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Must-See Florence Churches

History, art, architecture, cathedrals and a bunch of saints

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Florence churches are  among the city’s must-see sights. If centuries-old places of worship containing some of the most celebrated art in the world and architecture that is no less amazing now than when it was painstakingly pieced together in medieval times is your thing, then you’ve come to the right place. Though these structures contain some of the most important art in the world, I’ve elected to list them separately from the Florence art crawl. You have to draw the line somewhere.


Begin at the Duomo – you can’t miss it!

No matter where you start your day in Florence, finding the central Duomo, one of Italy’s defining sites, should be a snap. This is both an engineering marvel and a breathtaking view of the city (access to the roof observation deck is separate from the main entrance and an additional fee). Once you’ve absorbed that colossus, check out the neighboring, 11th-century Romanesque Baptistry and its ornate, gilded bronze doors. If you decide to indulge in all three activities, this visit alone could fill a half day, easily.

Just a few blocks north of the Duomo is Basilica di San Lorenzo, the opulent, final resting place of the Medici family.


Head west to the oldest basilica in Florence

Several minutes walk west, near the train station is Basilica di Santa Maria Novella. The first great basilica in Florence, Santa Maria Novella was mostly completed by 1360, though work on the church’s interior and exterior ornamentation continued until the 15th century. The interior is an impressive 100 meters (328 feet) long.

Just a few blocks south of Santa Maria Novella is Chiesa di Ognissanti, a 13th century Franciscan church. Work includes Ghirlandaio’s St Jerome portrait and his incredible Last Supper as well as work by Botticelli.

Two long blocks east is Chiesa della Santa Trinita, a 14th century Gothic church with frescoes from that era. Just steps farther to the east is Chiesa dei Santissimi Apostoli, a well-preserved 11th century church.


A detour across the Arno

Cross the Ponte Vecchio, take a few minutes to scrutinize the Medici’s Corridoio Vasariano, keeping walking south and you’ll walk right into Chiesa di Santa Felicita where one can get a glimpse of the interior of the Corridoio Vasariano.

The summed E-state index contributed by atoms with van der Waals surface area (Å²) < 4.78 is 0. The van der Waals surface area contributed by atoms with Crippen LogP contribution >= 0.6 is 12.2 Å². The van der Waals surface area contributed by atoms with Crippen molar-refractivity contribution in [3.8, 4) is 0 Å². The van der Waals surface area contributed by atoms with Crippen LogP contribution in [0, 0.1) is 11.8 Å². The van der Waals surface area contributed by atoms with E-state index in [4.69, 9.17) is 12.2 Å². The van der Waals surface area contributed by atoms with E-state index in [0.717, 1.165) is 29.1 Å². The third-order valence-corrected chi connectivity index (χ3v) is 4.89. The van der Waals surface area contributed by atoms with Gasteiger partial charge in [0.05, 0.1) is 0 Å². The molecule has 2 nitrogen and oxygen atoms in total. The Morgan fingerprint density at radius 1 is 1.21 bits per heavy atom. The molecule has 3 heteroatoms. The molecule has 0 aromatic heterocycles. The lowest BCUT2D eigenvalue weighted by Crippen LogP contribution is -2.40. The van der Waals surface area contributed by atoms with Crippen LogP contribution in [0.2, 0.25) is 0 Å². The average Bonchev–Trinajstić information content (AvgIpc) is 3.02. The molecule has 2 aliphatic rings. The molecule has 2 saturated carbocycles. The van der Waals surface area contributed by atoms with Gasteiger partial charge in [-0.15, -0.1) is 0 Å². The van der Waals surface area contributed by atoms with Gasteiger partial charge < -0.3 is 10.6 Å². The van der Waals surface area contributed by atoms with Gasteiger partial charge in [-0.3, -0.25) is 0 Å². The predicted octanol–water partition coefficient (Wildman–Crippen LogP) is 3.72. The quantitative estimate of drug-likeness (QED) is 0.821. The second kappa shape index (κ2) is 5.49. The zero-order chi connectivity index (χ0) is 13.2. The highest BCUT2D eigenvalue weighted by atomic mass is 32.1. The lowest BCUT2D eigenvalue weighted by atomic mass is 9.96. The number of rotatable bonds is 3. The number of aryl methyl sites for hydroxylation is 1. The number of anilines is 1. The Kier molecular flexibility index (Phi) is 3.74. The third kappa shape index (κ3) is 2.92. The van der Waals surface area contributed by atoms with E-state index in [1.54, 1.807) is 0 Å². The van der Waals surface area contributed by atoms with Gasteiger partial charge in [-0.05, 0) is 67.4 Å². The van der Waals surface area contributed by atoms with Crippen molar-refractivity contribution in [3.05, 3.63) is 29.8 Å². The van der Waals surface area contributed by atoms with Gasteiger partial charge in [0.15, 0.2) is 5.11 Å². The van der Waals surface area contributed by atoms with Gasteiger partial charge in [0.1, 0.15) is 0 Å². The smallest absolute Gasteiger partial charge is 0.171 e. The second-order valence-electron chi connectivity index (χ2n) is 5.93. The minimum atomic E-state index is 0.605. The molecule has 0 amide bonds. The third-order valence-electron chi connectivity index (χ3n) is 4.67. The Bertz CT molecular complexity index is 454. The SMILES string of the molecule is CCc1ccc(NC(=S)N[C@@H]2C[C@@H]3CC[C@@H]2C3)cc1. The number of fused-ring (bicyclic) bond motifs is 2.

Cross the river again and on the east side of the historic center is Basilica di Santa Croce. Built in the 13th and 14 centuries, this is the largest Franciscan church in the world, containing 16 chapels, and is the final resting place of many famous Florentines, including Michelangelo and Galileo Galilei.

If you’re not feeling ambitious enough for the above circuitous tour, much closer to the Duomo, just a few blocks south, is Chiesa di Orsanmichele. A grain market transformed into a church in the 14th century, the exterior now features an incredible array of statues of the patron saints of the city’s guilds. These are replicas, naturally. The originals are in the museum above the church and other museums throughout the city.


Brunelleschi’s unfinished business

Keeping walking south, a few short blocks over the river is Basilica di Santo Spirito. One of Brunelleschi’s last projects (1428), though he didn’t live to see it completed. His planned façade was never built and is still unusually featureless today. Various additions were snapped in later years, including a bell tower (1503) designed by Baccio d’Agnolo. The massive church has 38 art-festooned side chapels.

A few blocks west of Santo Spirito is Basilica di Santa Maria del Carmine, a 13th century church with outstanding Renaissance frescoes by Masaccio, Masolino da Panicale and Filippino Lippi which miraculously survived an 18th century fire.

Marooned on its own a bit north of the historic center, is Chiesa della Santissima Annunziata. This relatively uncrowded option was designed by Michelozzo, with frescoes by Perugino, Jacopo Pontormo and Andrea del Sarto.


A fine Romanesque church with a view to finish

Finally, we have Chiesa di San Miniato al Monte. This ancient church, begun in 1013, is one of the finest Romanesque structures in Tuscany. Alas, it’s a long walk east the center along the south side of the river, and up a hill. Up high on the marble façade is a mosaic of Christ between the Virgin and St Minias completed in 1260. Inside are works by Spinello Aretino, Agnolo Gaddi and terracotta adornments by Luca della Robbia. A bonus is the panoramic views of Florence on Piazzale Michelangelo.


Other Florence Itineraries

Best Florence Shopping and Markets…shop till you drop.
Best Gelato in Florence…take this ultimate getateria tour. You deserve it.
Florence Art Museum Crawl…start with the Ufizzi and it only gets better.
Florence South of the Arno River…after the Pitti Palace
Must-See Museums of Florence…prepare to be spoiled for the rest of your life.


At A Glance

Price Range:
budget
Most Suited to:
single
couples
families
groups
Season:
winter
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Length:
weekend
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